Kamala Harris releasing 15 years of tax returns this weekend. Much to cover in the presidential campaign.
And then of course, there is the tragedy in Paris today. At the end of this hour, I`m going to take some personal time at the end of this hour to talk about what is at stake in the rebuilding of the Notre Dame Cathedral. The president of France vowed to rebuild today.
We will consider what was lost today and we will do that through the eyes of Kenneth Clark. Kenneth Clark was the most esteemed art historian of the 20th century. He produced and narrated a series on the BBC and a book that came out at the same time in 1969 entitled "Civilization," nothing less than the history of civilization. And the place where Kenneth Clark stood to speak the first words of the story of human civilization was in front of Notre Dame Cathedral. We will hear those words from Kenneth Clark at the end of this hour, and consider what we lost today and what we have to achieve in the rebuilding.
Notre Dame Cathedral was open to tourist visitors today from 10:00 a.m. until 6:30 p.m. That was the official schedule.
About 15 minutes after the closing time as the final tourists were being ushered out of the cathedral, and as the worker who have been refurbishing the cathedral were mostly out of the building, the first plumes of smoke were seen rising from the roof of the cathedral, the catastrophe that followed happened fast.
Suddenly, during lunch hour here on East Coast, we were all seeing images of the flames pushing through the roof of the 800-year-old cathedral. At 7:07 p.m. Paris time, "Reuters" reported the first sight of flames and for the next agonizing hour it seemed nothing could slow down those flames. Hundreds of firefighters converged on the scene.
When the flames reached the spire on the top of the cathedral, the blaze quickly raced to the top of that spire and then we watched disoriented, not knowing why the fire couldn`t be contained, not knowing what would happen next.
(BEGIN VIDEO CLIP)
UNIDENTIFIED MALE: I`m not sure what that means for the monumental towers but I can see the back of them.
UNIDENTIFIED FEMALE: Oh, my goodness. There it is falling.
Michael, so you know, we are looking -- oh, my gosh -- at video right now. The images. Wow. Wow.
That is just like a dagger to the heart of Paris to see that happen. It`s just -- that`s remarkable.
(END VIDEO CLIP)
O`DONNELL: And the world went speechless. An hour after the fire started, the spire fell, and minutes after that, at 8:00 p.m., Paris time, the entire roof collapsed. After that total collapse of what was left of that -- we were not sure what would be left of the cathedral, anything seemed possible.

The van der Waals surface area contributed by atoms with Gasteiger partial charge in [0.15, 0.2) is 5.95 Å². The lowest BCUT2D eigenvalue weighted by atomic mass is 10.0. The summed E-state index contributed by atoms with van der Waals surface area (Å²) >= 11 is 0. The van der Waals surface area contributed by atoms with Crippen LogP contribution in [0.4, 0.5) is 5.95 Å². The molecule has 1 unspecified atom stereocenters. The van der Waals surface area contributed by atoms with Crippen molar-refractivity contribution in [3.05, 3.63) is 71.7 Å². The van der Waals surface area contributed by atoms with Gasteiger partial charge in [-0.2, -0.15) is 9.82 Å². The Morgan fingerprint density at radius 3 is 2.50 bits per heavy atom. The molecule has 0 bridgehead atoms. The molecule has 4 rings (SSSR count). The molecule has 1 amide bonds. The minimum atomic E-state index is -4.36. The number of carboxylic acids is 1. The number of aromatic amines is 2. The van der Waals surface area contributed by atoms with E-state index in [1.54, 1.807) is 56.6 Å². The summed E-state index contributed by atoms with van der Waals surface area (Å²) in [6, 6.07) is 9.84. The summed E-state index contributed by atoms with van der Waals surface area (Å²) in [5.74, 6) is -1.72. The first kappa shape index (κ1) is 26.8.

(BEGIN VIDEO CLIP)
UNIDENTIFIED FEMALE: Liz, I`m going to interrupt you with a sobering bit of news. The French Interior Ministry, an official from the French Interior Ministry now says firefighters may not be able to save the cathedral.
UNIDENTIFIED FEMALE: What?
UNIDENTIFIED FEMALE: This is from a ministry official, firefighters may not be able to save the Notre Dame Cathedral. It`s hard to even process that even as we`re watching it, it`s hard to process.
UNIDENTIFIED FEMALE: Wow.
(END VIDEO CLIP)
O`DONNELL: French President Emmanuel Macron arrived at the scene and tweeted this statement: Notre Dame is aflame. Great emotion for the whole nation. Our thoughts go to all Catholics. And to the French people, like all of my fellow citizens I am sad to see there part of us burn tonight.
The fire continued to spread while some first responders tried to salvage priceless works of art from inside. Parisians came together and prayed.
(VIDEO CLIP PLAYS)
O`DONNELL: Finally, at 10:55:00 p.m., Paris time, the police chief announced that the cathedral`s main structure including the two bell towers that frame the entryway have been saved. French officials say that no one was killed in the fire. But say one firefighter was seriously injured.
These photographs show the altar of the cathedral has President Macron surveyed the damage.
President Macron then vowed to rebuild.
(BEGIN VIDEO CLIP)
EMMANUEL MACRON, FRENCH PRESIDENT (through translator): Notre Dame of Paris is our history, our literature, our imagination. It`s a place where our big historical moments, plagues, wars, liberation. It is at the very heart of our lives. With pride, I tell you tonight that we will rebuild this cathedral all together.
(END VIDEO CLIP)
O`DONNELL: Joining us now is NBC News foreign correspondent Matt Bradley from Paris.
Matt, the latest from Paris.
MATT BRADLEY, NBC NEWS FOREIGN CORRESPONDENT: Well, Lawrence, no one died in this incident but this is still a city in mourning as you mentioned, we`ve been standing here for a couple hours. There were just ordinary Parisians lining the sidewalks, lining the River Seine, singing hymns.